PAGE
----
The Australian Labor Party has expressed concern over the state of the fixed-wireless service offered by the NBN Co and identified in the second report of the Joint Standing Committee on the NBN as likely to be due to congestion.
A statement issued jointly by Shadow Minister for Regional Communications, Stephen Jones, and the deputy chair of the panel, Josh Wilson, said the congestion had come about due to the decision by NBN Co to reduce its fixed-line footprint and over-subscribe the fixed-wireless network.
The report, issued on Monday and focusing on rural and regional Australia, also recommended a change to the proposed broadband levy.
Jones and Wilson said, with a view to maintaining the universal service obligations in future, the panel had recommended that the capacity of the Sky Muster satellites were better utilised, using the layer three capabilities to provide more data.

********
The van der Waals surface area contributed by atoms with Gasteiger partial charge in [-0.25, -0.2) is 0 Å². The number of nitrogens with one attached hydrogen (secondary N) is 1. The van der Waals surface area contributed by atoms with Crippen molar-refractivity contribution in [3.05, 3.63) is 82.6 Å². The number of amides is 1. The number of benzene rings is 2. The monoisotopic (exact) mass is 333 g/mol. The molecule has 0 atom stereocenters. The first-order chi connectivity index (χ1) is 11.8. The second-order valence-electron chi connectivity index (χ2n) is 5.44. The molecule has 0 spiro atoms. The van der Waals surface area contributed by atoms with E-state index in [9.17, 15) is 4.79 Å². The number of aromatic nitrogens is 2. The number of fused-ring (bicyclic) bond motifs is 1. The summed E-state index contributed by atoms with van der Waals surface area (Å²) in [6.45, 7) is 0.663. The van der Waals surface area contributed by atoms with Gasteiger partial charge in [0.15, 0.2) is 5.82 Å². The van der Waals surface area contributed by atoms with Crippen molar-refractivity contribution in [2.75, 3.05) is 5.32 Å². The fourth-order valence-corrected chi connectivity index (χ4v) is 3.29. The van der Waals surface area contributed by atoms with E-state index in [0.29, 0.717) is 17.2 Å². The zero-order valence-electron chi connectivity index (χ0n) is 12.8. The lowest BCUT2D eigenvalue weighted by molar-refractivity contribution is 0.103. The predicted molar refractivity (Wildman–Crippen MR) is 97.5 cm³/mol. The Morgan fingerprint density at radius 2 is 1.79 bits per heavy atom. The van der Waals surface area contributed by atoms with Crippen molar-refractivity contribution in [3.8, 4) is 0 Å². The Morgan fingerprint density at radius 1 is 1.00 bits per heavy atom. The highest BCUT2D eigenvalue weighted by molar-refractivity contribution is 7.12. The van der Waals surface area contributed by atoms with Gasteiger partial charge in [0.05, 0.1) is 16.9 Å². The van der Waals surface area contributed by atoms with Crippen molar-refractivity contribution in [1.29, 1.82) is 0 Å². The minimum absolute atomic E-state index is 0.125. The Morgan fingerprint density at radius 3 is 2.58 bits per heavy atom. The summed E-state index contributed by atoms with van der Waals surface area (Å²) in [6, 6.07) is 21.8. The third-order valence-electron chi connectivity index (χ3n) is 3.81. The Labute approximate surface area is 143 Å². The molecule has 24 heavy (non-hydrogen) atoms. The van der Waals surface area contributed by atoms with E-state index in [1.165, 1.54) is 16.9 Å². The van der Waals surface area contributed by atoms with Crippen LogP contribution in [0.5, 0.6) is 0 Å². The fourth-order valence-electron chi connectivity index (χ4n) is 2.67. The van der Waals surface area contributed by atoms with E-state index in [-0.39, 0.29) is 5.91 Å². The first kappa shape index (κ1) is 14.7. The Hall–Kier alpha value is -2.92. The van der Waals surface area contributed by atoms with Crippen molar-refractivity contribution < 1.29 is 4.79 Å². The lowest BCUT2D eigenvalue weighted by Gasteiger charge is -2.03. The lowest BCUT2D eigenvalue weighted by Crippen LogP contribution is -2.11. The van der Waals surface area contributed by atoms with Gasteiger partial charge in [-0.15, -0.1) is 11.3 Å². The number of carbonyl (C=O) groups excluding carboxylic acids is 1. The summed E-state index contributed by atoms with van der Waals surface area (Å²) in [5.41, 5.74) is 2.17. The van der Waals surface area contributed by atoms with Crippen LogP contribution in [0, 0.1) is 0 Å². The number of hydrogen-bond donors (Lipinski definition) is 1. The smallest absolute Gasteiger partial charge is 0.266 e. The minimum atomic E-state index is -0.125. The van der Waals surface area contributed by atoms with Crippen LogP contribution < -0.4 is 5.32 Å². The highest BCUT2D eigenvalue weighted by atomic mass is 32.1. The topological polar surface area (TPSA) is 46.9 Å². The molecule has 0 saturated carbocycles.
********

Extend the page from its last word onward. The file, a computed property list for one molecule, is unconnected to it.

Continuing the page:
Two other recommendations cited were:"a rethink of how NBN fixed-wireless products are structured to improve experience, recognising consumers may be better served by a structure that reflects the characteristics of wireless technology and moves away from replicating fixed line product structures; and "renewed focus on infrastructure sharing in regional Australia to support improved quality of NBN services."
Jones and Wilson also mentioned the recommendation about the broadband levy, claiming this was "a clear policy rebuke" to Communications Minister Mitch Fifield.
They said the panel had also recognised the raw deal that regional Australia had received with respect to the rollout of fibre-to-the-kerb - what NBN Co calls fibre-to-the-curb - with too few regional areas being served this technology.
The FttK option means a much shorter copper lead-in, with fibre being laid up to the nature strip in the front of a property.47 REASONS TO ATTEND YOW! 2018
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